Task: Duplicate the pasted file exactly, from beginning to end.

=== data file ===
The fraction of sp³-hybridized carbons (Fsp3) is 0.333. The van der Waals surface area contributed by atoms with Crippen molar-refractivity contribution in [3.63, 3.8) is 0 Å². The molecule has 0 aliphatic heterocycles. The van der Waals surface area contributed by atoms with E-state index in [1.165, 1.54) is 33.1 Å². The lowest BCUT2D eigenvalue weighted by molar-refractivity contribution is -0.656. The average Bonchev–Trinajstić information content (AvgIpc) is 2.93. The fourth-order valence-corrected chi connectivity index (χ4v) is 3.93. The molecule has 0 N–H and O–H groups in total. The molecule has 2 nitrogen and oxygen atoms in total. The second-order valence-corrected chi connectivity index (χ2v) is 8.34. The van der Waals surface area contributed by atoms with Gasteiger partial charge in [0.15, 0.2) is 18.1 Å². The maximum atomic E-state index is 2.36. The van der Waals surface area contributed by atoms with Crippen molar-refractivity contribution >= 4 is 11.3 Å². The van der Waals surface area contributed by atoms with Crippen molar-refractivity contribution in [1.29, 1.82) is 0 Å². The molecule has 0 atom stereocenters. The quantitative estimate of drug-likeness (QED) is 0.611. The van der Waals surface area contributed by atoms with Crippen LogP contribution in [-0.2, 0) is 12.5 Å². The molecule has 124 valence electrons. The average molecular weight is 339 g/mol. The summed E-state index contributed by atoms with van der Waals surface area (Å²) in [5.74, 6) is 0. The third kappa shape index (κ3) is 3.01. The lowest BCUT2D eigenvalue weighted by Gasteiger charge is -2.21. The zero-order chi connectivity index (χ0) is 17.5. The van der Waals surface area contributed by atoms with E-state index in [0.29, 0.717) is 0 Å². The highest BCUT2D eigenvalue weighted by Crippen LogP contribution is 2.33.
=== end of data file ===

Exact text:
The fraction of sp³-hybridized carbons (Fsp3) is 0.333. The van der Waals surface area contributed by atoms with Crippen molar-refractivity contribution in [3.63, 3.8) is 0 Å². The molecule has 0 aliphatic heterocycles. The van der Waals surface area contributed by atoms with E-state index in [1.165, 1.54) is 33.1 Å². The lowest BCUT2D eigenvalue weighted by molar-refractivity contribution is -0.656. The average Bonchev–Trinajstić information content (AvgIpc) is 2.93. The fourth-order valence-corrected chi connectivity index (χ4v) is 3.93. The molecule has 0 N–H and O–H groups in total. The molecule has 2 nitrogen and oxygen atoms in total. The second-order valence-corrected chi connectivity index (χ2v) is 8.34. The van der Waals surface area contributed by atoms with Gasteiger partial charge in [0.15, 0.2) is 18.1 Å². The maximum atomic E-state index is 2.36. The van der Waals surface area contributed by atoms with Crippen molar-refractivity contribution >= 4 is 11.3 Å². The van der Waals surface area contributed by atoms with Crippen molar-refractivity contribution in [1.29, 1.82) is 0 Å². The molecule has 0 atom stereocenters. The quantitative estimate of drug-likeness (QED) is 0.611. The van der Waals surface area contributed by atoms with Crippen LogP contribution in [-0.2, 0) is 12.5 Å². The molecule has 124 valence electrons. The average molecular weight is 339 g/mol. The summed E-state index contributed by atoms with van der Waals surface area (Å²) in [5.74, 6) is 0. The third kappa shape index (κ3) is 3.01. The lowest BCUT2D eigenvalue weighted by Gasteiger charge is -2.21. The zero-order chi connectivity index (χ0) is 17.5. The van der Waals surface area contributed by atoms with E-state index in [0.29, 0.717) is 0 Å². The highest BCUT2D eigenvalue weighted by Crippen LogP contribution is 2.33.